Note: majority of photos here are of the range-topping Rubicon model.
The Gladiator pickup fills a niche in the Jeep model range that has lain dormant since the two-door Comanche pickup ceased production in 1992. Launched in 2019 as a 2020 model, the new mid-size JT Gladiator – reviving a name that was last used on a full-size pickup in 1971 – is based on the critically acclaimed JL Wrangler.
We published a first drive review of the mid-size newcomer last year but for this review we’ll focus on the interior of a 2020 Gladiator Overland that we recently had in for testing.
If you’re planning to tow, also check out our Gladiator towing capacity & payload review here.
Jeep Gladiator Overland pricing
The 2020 Gladiator lineup currently runs from C$47,545 to C$54,545 in Canada (three models) or US$33,545 to US$43,875 in the US (four models). The Overland trim level is right in the middle and comes with a 3.6-litre V6 gasoline engine (285 HP, 260 lb-ft). There is a stack of available options however and our generously equipped test vehicle came in at a hefty C$64,085 – C$13,000 more than the fully loaded Ranger we drove last year.
The lineup will soon be expanded by the top-of-the-line High Altitude trim with full-leather interior and a ‘Desert Rated’ Mojave model with specific tires and suspension modifications for high-speed sand-running. At the time of writing, prices had not been announced.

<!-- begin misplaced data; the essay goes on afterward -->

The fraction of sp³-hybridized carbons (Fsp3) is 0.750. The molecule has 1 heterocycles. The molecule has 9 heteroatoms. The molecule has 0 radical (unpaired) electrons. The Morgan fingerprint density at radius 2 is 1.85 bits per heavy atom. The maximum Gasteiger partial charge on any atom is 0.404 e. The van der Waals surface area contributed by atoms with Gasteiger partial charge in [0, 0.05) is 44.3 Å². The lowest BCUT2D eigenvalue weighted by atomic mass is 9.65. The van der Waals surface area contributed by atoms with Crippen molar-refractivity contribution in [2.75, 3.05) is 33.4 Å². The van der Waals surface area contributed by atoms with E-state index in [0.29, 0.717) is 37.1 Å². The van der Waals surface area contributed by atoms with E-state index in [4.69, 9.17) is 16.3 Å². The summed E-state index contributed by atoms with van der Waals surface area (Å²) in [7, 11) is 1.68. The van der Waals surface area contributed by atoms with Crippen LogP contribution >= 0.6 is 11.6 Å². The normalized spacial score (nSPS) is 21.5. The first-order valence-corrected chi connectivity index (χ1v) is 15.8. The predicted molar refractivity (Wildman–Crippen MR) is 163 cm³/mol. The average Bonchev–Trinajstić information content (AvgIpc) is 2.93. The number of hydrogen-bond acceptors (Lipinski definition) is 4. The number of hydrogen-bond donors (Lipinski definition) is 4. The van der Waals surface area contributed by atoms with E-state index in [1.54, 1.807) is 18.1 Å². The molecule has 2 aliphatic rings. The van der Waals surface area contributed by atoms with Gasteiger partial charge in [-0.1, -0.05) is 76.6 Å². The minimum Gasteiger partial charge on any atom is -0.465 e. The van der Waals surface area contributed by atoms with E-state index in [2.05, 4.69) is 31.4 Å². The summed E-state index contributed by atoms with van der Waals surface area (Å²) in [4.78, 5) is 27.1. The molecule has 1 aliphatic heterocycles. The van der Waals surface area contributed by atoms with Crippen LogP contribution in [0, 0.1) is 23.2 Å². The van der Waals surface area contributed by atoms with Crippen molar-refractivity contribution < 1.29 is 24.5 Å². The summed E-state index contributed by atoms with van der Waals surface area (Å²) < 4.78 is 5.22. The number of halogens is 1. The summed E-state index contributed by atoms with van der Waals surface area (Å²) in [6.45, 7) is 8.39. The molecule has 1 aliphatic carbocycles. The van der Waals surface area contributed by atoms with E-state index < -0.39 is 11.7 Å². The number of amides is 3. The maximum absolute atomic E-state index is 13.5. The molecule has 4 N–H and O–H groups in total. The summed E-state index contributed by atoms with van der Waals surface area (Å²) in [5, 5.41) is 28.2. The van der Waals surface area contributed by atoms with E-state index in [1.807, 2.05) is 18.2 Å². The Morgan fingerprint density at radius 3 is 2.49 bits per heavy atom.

If you need a more military-spec model for the weekend getaway, check out this Jeep Gladiator XMT Concept by AM General.
So, what’s the new Jeep Gladiator interior really like?
Gladiator front seats
Access to the Gladiator isn’t the easiest – it’s a high step up and the door aperture is relatively short, so you have to watch your head when climbing in. Take care in the rain, too – we got doused by water from the top of the door when we opened it during a heavy shower.
Once sat in your high vantage point however, it’s a commanding view out. Visibility through the flat, sliding rear window is surprisingly good but you have to watch the front corners when parking because the fenders aren’t visible below the tapering line of the hood.